I went to the existing members. I told them that I'd be raising the price. The price at the time was $24 a year. I had the happy job of telling members that from 1st Jan 2004, the cost would be $97.22 a year, a whopping 300% increase.
Once again, we lost 50% of the members, but it didn't matter. The ones that stayed more than made up for the loss in revenue. And it underlined one crucial thing: I was doing something right. As we stepped into this brave new world, 50% of my audience was willing to come along for the ride despite a reasonably unreasonable increase in price.
Of course, we settled into a bit of a routine.
And then it happened. I was at Fox Glacier, at the bottom of the South Island in New Zealand. We were on vacation, and I stopped at this Internet cafe that only seemed to have intermittent Internet access. I remember it clearly. It was Feb 2005.
I received an email from one of the 5000bc members, who informed me that 5000bc was down. I didn't think much of it. The website went down many times during 2004 and even in 2005, sometimes for hours. On most occasions, there was little I could do but call Visiongate long distance.
When my website went down, so did theirs, so there was little hope of sending them an email. But even the phone call was often a waste of time as it would go straight to an answer phone. And no one would get back— ever.
By the end of 2005, I'd had enough of this drama and was already working on hosting my version of 5000bc. This is why we decided to back up all the information to transfer it to the new website.
Meanwhile, the 5000bc website was still down.
One day passed. Two days passed. Three. Four. Seventeen days passed. There was no site of 5000bc being restored. What foxed me was that Visiongate was back and running, so I got in touch via email. Which is when I got the terrible news.
Apparently (and this is their story, not mine), someone had deleted all our data. And then made a backup of that deleted data. In effect, I was looking at a web server with nothing. All the articles, all the forum—everything was gone. Not a pixel remained.
I was distraught.
But that's when I found my true friends. One of the 5000bc members created a Waiting Room. And the conversations in the forum at 5000bc continued anew in the Waiting Room.
As luck had it, I'd kept all the contact details of 5000bc on another site, so I could email every member, explain the situation and then send them to the Waiting Room. Not one member complained. Not one asked for their money back. There were repeated emails to me asking how they could help.
5000bc finally got back up.
I'd just got my head around how Visiongate worked. Remember that backup website we were building in November 2004? Luckily, we had saved enough data and backed up the forum (up to a specific date), so we could restore a shaky but working website.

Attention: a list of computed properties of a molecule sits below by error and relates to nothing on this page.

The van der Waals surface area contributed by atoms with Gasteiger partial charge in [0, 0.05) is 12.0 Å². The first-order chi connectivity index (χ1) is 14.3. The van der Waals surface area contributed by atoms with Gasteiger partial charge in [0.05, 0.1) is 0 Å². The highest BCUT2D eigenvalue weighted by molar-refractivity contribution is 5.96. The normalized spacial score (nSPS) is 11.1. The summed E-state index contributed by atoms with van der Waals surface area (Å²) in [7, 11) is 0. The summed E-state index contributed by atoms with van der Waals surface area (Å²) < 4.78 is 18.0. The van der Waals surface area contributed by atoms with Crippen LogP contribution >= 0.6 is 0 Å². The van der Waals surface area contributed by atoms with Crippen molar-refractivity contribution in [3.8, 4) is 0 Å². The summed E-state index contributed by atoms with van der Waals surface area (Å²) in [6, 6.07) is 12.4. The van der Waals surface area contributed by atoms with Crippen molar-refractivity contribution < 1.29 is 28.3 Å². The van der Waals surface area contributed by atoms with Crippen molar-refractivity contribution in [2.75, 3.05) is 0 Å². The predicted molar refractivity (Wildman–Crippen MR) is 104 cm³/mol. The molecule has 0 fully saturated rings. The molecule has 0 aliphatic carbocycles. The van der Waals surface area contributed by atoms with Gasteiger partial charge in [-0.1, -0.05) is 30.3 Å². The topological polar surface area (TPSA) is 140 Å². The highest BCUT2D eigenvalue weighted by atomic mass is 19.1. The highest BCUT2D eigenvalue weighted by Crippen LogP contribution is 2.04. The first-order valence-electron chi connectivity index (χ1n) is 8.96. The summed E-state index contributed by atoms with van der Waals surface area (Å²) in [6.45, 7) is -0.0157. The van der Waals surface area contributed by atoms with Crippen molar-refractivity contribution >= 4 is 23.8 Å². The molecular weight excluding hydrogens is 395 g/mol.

The new website in Joomla was up and running again. And then came the long, tedious task of the learning curve again. Not only did I have to learn Joomla, but I had to make sure we populated the site to its original state. This meant putting back all the articles one by one (there were over 300), adding fresh content, and handling questions on the forum.
I didn't sleep well that entire month.
I'd sleep at 10 pm, then wake up at midnight. Then at 1 am. Then at 2 am. Then groggily stagger to work at 4 am. This crazy schedule repeated itself for a whole month. However, we got a lot of help from members. Whenever I asked for help, I received it. And slowly but surely, I got more sleep. And the website staggered back to a better version of its original self.
The membership hovers between 500-600 members.
To the average person, that doesn't sound like a very large number, seeing we have been online for almost 20 years. However, we've been selective about how we go about choosing our members. For one, we don't promote 5000bc to our entire list but only to those who have read The Brain Audit.
This narrows the field considerably. And we don't do any joint ventures or any Adword campaigns. So the 5000bc membership is a select band of members who've decided to take a chance on us and stay. Many of the members have been around for years. Many have done several courses with us. Working with such a small group has been a bit of a blessing.
I don't know if you've ever been to the Cave.
The Cave is the forum in 5000bc. On a bad month, the forum can tote up to 1500 posts a month. It can be a lot more on a busier month. The activity is frenetic, even with a tiny group of members.
As you can tell, we're in no hurry to get a new bunch of members. In 2003, we had about 70. Though all these years have passed, the number has inched up slowly. But our income and free time have rocketed.
Remember how I depended on my cartooning income to make ends meet?
In 2003, I eventually dropped the cartooning business completely. By mid-2004, we'd stopped doing most of our one-on-one consulting. All I do through the year is write new information in 5000bc and books and do courses.
I barely speak at events, do little (if any) consulting, and well over 90% of our income comes from that list of 385 members. An income that has afforded us enough to buy a decent amount of property have a nice bank balance, and take time off three months every year.
I've come full circle, I guess.
The philosophy of 5000bc is ‘be kind, be helpful, or begone.' And that's the philosophy that has been held through all the ups and primarily through the downs. In good times and bad, the community of 5000bc has held together. You see, in 2003, I didn't know why I was setting up a membership site.
Now I know. And I can only sum it up with this ancient African saying:
If you want to go quickly, go alone.
If you want to go far, go in a group.